Strategies to enable alternative urban food systems cannot be developed alone by those involved with the production and distribution aspects of food systems. It is important for architects, landscape designers and planners to be part of the process of conceiving and implementing innovative food-system thinking. Environmentally focused building standards and models for sustainable communities can easily incorporate farmers' markets, greenhouses, edible landscapes, permeable paving, green roofs, community gardens, and permaculture and other food-related strategies that complement energy generation and conservation, green roofs, living walls, and other approaches that have been more commonly part of sustainable built-environment initiatives.

Recently, architecture faculty and students at Ryerson University in Toronto and at a number of other universities have been exploring the intersection of these disciplines and interests. This paper will show how Ryerson tackled agricultural and food issues as design challenges in projects that included first-year community investigations, student-run design competitions, third-year studio projects and complex final-year thesis projects. These projects that dealt with food issues proved to be excellent entry points for addressing a range of design challenges including social inclusion, cultural context, community design and sustainable building practices.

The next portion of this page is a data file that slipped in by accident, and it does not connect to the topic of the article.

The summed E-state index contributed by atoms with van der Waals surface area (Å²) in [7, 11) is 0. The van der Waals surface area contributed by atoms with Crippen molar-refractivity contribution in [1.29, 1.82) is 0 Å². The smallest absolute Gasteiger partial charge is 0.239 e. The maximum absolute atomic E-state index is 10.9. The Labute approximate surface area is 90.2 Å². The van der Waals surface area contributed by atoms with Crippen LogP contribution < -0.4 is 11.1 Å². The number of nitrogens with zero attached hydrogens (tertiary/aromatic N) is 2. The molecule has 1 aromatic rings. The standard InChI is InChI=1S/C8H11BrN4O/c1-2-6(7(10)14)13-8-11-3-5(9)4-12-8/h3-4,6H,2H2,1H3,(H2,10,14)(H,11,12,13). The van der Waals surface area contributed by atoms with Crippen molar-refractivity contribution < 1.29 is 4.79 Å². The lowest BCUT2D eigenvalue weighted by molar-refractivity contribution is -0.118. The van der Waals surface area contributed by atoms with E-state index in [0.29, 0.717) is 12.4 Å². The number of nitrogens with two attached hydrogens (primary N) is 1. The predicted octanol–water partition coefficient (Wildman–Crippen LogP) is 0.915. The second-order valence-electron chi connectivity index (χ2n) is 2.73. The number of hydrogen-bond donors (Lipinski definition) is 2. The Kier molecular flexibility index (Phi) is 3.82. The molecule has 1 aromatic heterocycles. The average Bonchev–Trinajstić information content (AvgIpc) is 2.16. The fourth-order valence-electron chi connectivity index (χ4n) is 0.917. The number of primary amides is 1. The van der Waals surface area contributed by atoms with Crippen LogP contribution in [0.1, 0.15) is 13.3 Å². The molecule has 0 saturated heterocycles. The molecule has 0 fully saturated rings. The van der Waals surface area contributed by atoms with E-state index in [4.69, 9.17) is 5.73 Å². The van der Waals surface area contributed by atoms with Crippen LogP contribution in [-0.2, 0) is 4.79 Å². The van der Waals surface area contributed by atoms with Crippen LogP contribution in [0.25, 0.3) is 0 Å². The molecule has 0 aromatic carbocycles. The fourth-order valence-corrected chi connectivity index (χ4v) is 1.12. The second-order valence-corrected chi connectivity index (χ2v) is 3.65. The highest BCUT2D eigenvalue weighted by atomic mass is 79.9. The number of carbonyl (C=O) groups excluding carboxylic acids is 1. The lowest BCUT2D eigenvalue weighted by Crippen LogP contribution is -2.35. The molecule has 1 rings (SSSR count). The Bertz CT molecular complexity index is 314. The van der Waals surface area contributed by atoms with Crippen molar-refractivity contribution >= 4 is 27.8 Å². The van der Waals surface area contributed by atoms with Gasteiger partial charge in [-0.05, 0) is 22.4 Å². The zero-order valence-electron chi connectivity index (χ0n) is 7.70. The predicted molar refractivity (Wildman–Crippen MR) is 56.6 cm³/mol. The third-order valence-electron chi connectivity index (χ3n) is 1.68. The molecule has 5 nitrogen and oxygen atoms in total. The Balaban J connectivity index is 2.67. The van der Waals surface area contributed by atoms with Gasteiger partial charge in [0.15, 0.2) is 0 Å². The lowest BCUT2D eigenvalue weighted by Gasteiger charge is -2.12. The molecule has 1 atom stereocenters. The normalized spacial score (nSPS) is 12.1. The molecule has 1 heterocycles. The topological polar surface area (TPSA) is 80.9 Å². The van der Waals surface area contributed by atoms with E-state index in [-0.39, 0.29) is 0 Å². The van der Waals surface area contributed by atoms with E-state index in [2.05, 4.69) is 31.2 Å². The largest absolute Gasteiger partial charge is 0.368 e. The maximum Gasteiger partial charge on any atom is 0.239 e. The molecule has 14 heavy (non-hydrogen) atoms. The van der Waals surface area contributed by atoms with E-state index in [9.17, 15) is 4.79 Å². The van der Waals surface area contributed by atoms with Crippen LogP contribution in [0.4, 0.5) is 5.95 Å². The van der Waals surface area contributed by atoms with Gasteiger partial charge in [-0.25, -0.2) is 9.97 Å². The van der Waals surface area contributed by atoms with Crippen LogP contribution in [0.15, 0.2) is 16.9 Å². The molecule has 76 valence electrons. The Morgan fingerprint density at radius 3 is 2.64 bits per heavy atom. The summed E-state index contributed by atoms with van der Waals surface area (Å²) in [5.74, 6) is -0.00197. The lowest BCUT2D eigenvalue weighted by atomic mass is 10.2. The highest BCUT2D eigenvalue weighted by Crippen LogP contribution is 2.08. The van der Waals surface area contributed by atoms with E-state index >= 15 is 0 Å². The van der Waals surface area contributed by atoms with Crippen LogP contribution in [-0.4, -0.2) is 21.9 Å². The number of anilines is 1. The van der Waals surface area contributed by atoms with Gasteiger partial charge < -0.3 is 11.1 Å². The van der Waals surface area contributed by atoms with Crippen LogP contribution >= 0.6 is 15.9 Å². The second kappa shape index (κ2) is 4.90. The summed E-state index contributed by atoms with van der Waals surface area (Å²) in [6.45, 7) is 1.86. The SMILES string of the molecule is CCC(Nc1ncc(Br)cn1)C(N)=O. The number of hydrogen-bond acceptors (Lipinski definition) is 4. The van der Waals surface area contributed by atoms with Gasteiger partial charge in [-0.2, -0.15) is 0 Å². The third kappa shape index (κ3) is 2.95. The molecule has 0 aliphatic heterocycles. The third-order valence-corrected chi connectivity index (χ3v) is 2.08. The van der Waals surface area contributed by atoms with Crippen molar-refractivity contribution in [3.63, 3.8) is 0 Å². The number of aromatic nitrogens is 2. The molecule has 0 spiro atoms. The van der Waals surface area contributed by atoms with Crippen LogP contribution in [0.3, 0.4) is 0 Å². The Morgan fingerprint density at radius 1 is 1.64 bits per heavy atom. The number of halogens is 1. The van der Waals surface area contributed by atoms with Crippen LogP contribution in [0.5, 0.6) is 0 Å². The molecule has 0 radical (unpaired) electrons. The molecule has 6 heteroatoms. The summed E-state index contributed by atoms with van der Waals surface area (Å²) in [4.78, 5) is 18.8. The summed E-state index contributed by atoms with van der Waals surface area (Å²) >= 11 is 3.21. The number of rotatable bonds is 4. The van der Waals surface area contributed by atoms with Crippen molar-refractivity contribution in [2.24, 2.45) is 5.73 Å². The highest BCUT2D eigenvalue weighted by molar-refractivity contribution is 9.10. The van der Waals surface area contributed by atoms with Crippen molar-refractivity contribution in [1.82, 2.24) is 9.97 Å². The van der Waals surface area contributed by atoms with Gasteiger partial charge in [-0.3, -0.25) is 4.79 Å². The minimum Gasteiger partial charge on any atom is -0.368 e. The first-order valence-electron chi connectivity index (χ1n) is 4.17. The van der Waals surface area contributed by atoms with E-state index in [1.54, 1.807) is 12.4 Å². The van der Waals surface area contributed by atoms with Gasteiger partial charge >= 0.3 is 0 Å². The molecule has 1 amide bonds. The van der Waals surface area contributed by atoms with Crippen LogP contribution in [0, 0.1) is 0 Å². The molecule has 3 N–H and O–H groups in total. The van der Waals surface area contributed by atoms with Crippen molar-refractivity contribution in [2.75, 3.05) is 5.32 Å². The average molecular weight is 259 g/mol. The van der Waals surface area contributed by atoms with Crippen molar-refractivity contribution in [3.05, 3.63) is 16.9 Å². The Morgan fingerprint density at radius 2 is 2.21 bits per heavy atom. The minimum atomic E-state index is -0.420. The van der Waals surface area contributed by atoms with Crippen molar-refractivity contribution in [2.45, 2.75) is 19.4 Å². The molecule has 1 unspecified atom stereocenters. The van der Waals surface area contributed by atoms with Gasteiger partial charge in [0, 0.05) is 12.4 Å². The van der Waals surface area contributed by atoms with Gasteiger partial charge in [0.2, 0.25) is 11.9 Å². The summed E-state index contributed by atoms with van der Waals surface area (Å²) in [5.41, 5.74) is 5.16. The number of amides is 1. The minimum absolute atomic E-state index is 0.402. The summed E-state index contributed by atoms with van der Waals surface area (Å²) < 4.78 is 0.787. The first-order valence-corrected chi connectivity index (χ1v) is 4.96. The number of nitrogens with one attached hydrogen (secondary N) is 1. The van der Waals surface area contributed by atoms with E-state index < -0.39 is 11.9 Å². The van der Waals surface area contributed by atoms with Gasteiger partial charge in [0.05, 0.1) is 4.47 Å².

Details

Open House International, vol. 34 no. 2
Type: Research Article
ISSN: 0168-2601

Keywords

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Article
Publication date: 12 May 2021

Samanthi Kumari Weerabahu, Premaratne Samaranayake, S.W. Sarath Dasanayaka and Chaminda Nalaka Wickramasinghe

This paper explores the challenges of food security from source to consumption of agri-food value chain by considering urban–rural linkages in city region food systems

Abstract

Purpose

This paper explores the challenges of food security from source to consumption of agri-food value chain by considering urban–rural linkages in city region food systems (CRFSs) and proposes a strategic framework for CRFS identifying strategies to promote urban–rural linkages among multiple stakeholders.

Design/methodology/approach